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BTP Roundtable: Reacting To Stadium’s Big Ten Coaching Rankings

Do you agree with Stadium’s list?

NCAA Basketball: Big Ten Media Day Quinn Harris-USA TODAY Sports

In anticipation of 2018 Big Ten Media Day, Jeff Goodman of Stadium released a list of how various coaches and administrators ranked the Big Ten head coaching jobs. You can read the full article here.

As such, our staff got together to discuss the article. Check out the discussion below.

1. Earlier this week, Jeff Goodman of Stadium posted a really interesting pieces about the Big Ten. Within the article, he had a number of Big Ten coaches and administrators vote on how they valued each Big Ten head coaching job. Indiana was the top rated job and Penn State was the lowest. What was your first reaction?

Thomas Beindit: I loved the idea. Maybe that’s a bit of a meta comment, but this was a really fun attempt of trying to quantify something that we all recognize. Every college basketball fan out there knows that certain jobs are better than others, but beyond our feelings, we don’t have clear numbers for evaluating things. Indiana seems like a better job than Penn State, but the Nittany Lions were better last season. It’s not like any of this is mathematical. However, this was a really fun attempt to try and put things in perspective.

Hello Jerry: If you just look at the rankings, it’s pretty basic and straightforward in my opinion. Maybe Ohio State being rated over the likes of Michigan, Maryland and Purdue surprised me a little and Wisconsin being all the way down at 9, but ultimately I understood why.

Gupta: Goodman’s article is interesting if only because it gets us thinking about the everyday issues that college coaches face beyond winning and losing, from budget concerns and admissions standards to ticket sales and recruiting hotbeds. It also brings to the fore some often unexplored questions about what it’s like to coach at a Big Ten program that isn’t Michigan State or Indiana. Is coaching at Nebraska decidedly better or more prestigious than coaching at Penn State or Iowa? Does Maryland’s recruiting base mean a job there is much more desirable than at Wisconsin? We don’t compare jobs at these schools enough, and when we do, it’s not quite clear what the metrics are. Good on you, Goodman.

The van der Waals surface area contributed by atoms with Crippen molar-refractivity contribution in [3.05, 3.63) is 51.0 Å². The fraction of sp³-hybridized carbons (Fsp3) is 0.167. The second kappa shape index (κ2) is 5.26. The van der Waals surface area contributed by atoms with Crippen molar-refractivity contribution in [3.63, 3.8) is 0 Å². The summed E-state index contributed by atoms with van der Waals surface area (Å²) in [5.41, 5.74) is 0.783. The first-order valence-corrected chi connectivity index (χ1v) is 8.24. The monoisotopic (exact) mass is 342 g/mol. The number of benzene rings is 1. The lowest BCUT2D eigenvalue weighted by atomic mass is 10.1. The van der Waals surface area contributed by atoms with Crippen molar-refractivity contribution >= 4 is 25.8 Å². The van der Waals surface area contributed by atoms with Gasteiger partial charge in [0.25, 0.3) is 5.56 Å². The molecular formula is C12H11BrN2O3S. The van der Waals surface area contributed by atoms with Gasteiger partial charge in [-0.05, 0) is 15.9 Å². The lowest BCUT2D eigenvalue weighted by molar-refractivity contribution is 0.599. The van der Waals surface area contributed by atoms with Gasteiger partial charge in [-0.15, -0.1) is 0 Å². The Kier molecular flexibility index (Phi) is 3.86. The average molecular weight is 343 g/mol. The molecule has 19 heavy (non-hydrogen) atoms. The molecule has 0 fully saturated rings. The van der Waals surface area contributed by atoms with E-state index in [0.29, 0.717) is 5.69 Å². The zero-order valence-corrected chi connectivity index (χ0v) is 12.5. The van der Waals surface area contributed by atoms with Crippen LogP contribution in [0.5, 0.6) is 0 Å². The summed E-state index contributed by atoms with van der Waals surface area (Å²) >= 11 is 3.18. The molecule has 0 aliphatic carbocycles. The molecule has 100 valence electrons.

2. Was there anything that surprised you?

Beindit: The top and bottom teams weren’t very surprising. Indiana and Michigan State seemed like the logical picks at the top and Rutgers and Penn State were always going to be at the bottom. However, Wisconsin at eighth was kind of surprising. When you actually read through the teams, it wasn’t an insane selection, but it seemed weird that arguably the most successful Big Ten team of the last 15 years would be the eighth-best program.

Hello Jerry: Outside of a Big Ten assistant saying West Lafayette is “not very good”?! Then it has to be this little anecdote:

The knock: “The fan base has no clue – such unrealistic expectations. They are nuts. Plus, Chicago has players – but it might take a little more than a scholarship to get a lot of them.” – Big Ten assistant coach”

With all of the FBI stuff going on right now, throwing that little nugget in there is bananas. Why is this only mentioned for Chicago players? And am I not supposed to connect the dots to current Illini coach who employed Lamont Evans at Oklahoma State? I have so many questions.

Gupta: For starters, I’m not sure Ohio State belongs at the top of this list. It may be the “flagship program” in a state with “a ton of good players,” but nearby Big Ten schools and elite programs from the ACC and Big East have had no problem coming in and poaching some of that talent in the past. It’s possible OSU’s recent success under Thad Matta and the resulting “media exposure” have propelled it up the list, but the school’s brand will always be football and that’s inescapable. Nine tournament appearances in 13 years hasn’t produced a much better game atmosphere or more sustained interest from the fan base. Yet, I shouldn’t be shocked about coaches ranking the Ohio State job high – after all, money talks.